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Puncture wound

Puncture wound

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A puncture wound is an injury caused by a sharp object that penetrates the skin and underlying tissue, such as a nail, needle, or knife. Puncture wounds can be deep and cause significant damage to the skin, muscles, and other tissues. They can also lead to infection if not treated properly.

A puncture wound's most common signs and symptoms include pain, swelling, redness, and bleeding. Depending on the depth of the wound, there may also be bruising and discoloration of the skin. Puncture wounds can be classified as either superficial or deep. Superficial puncture wounds are those that only affect the top layers of skin, while deep puncture wounds can penetrate deeper into the body and cause more damage.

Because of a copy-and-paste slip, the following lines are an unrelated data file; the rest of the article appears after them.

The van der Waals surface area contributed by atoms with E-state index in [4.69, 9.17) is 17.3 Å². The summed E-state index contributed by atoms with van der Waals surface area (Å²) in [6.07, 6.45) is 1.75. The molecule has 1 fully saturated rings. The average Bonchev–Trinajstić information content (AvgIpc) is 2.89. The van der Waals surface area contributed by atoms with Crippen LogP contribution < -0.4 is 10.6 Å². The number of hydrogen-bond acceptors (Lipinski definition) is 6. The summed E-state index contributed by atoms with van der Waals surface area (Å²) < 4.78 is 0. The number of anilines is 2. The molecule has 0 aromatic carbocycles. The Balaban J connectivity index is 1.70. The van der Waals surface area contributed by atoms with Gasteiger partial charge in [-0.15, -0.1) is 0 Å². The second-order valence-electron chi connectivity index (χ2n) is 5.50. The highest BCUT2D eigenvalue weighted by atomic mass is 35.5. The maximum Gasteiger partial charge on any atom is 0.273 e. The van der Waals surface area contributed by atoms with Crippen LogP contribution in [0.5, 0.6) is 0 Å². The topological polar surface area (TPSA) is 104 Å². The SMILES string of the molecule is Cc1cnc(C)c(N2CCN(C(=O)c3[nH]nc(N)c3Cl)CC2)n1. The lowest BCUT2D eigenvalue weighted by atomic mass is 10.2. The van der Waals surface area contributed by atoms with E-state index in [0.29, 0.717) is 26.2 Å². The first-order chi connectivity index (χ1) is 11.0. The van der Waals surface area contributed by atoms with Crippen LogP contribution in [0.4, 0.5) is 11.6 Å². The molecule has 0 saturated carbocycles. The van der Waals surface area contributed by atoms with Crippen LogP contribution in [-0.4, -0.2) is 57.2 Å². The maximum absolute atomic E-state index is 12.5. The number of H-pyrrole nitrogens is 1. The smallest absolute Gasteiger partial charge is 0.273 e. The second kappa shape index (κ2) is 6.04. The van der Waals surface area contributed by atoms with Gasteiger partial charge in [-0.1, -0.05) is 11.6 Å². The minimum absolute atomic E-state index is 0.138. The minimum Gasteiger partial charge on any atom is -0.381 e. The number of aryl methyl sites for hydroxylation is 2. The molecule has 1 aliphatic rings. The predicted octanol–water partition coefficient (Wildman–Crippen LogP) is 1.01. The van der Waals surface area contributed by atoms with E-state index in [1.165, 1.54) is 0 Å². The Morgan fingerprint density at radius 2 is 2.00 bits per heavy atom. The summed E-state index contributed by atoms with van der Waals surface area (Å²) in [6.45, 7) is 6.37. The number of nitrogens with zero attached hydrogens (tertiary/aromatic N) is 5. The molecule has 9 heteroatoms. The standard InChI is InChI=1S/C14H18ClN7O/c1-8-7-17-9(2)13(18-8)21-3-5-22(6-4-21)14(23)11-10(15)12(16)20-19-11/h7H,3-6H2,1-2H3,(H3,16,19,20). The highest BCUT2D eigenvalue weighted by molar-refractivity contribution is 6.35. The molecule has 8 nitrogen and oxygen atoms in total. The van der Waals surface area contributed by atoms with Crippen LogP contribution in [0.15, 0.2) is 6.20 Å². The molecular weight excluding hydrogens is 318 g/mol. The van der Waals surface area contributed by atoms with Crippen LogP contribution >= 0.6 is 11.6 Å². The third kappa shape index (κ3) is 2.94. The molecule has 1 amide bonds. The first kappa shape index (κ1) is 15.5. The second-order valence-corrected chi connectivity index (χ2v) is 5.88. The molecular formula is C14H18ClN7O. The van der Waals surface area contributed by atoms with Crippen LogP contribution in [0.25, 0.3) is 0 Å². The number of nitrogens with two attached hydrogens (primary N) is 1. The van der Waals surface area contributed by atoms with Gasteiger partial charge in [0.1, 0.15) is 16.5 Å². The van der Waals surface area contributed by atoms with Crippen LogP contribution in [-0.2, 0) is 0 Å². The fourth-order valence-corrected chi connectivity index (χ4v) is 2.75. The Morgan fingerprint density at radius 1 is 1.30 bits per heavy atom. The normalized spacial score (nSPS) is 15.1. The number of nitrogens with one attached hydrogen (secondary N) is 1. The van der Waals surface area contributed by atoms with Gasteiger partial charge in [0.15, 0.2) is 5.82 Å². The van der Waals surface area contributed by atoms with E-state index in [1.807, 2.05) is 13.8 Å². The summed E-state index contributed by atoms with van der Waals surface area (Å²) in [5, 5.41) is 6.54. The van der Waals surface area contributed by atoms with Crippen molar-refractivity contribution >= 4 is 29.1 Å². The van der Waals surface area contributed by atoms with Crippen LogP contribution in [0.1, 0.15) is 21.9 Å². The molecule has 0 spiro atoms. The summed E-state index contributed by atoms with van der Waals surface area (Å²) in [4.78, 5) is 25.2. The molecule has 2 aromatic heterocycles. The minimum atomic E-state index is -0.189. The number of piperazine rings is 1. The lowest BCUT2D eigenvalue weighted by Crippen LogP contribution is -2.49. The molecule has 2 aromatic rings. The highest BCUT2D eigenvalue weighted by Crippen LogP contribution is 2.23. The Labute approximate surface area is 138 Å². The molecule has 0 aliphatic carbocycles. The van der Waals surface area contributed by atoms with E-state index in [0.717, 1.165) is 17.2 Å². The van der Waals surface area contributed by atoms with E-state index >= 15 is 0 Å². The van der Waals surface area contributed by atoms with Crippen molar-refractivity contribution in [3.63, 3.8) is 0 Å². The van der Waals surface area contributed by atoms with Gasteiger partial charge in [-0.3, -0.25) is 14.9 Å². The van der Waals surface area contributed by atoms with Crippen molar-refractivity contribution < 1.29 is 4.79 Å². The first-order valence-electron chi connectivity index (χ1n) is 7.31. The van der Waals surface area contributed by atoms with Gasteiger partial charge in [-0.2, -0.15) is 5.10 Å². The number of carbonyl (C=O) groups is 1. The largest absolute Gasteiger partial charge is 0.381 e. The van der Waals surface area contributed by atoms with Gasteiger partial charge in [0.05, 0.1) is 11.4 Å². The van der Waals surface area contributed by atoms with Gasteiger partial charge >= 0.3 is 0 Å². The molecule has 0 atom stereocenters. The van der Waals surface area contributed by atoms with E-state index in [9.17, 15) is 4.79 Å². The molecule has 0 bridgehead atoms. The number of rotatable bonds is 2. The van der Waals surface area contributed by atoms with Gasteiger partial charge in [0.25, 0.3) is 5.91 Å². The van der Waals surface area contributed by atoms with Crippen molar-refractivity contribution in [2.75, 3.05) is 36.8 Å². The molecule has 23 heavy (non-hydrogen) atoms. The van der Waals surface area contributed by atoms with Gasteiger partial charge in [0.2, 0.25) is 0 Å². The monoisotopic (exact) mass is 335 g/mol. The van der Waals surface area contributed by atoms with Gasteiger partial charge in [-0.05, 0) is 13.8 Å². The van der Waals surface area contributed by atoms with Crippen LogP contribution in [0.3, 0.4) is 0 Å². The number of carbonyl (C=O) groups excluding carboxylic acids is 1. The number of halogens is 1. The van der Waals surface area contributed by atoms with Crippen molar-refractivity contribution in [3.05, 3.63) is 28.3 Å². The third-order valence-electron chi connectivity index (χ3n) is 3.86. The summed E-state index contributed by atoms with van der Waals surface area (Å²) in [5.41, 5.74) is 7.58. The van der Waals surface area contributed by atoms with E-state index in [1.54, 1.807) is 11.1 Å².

Treatment for a puncture wound depends on the severity of the injury. Superficial puncture wounds may only require cleaning and dressing, while deeper wounds may require antibiotics or even surgery. It is important to seek medical attention for any puncture wound, as infection can occur if the wound is not properly treated.

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References

  • Mayo Clinic. (2021). Puncture wound. Retrieved from https://www.mayoclinic.org/diseases-conditions/puncture-wound/symptoms-causes/syc-20371477
  • American Academy of Orthopaedic Surgeons. (2021). Puncture wounds. Retrieved from https://orthoinfo.aaos.org/en/diseases--conditions/puncture-wounds/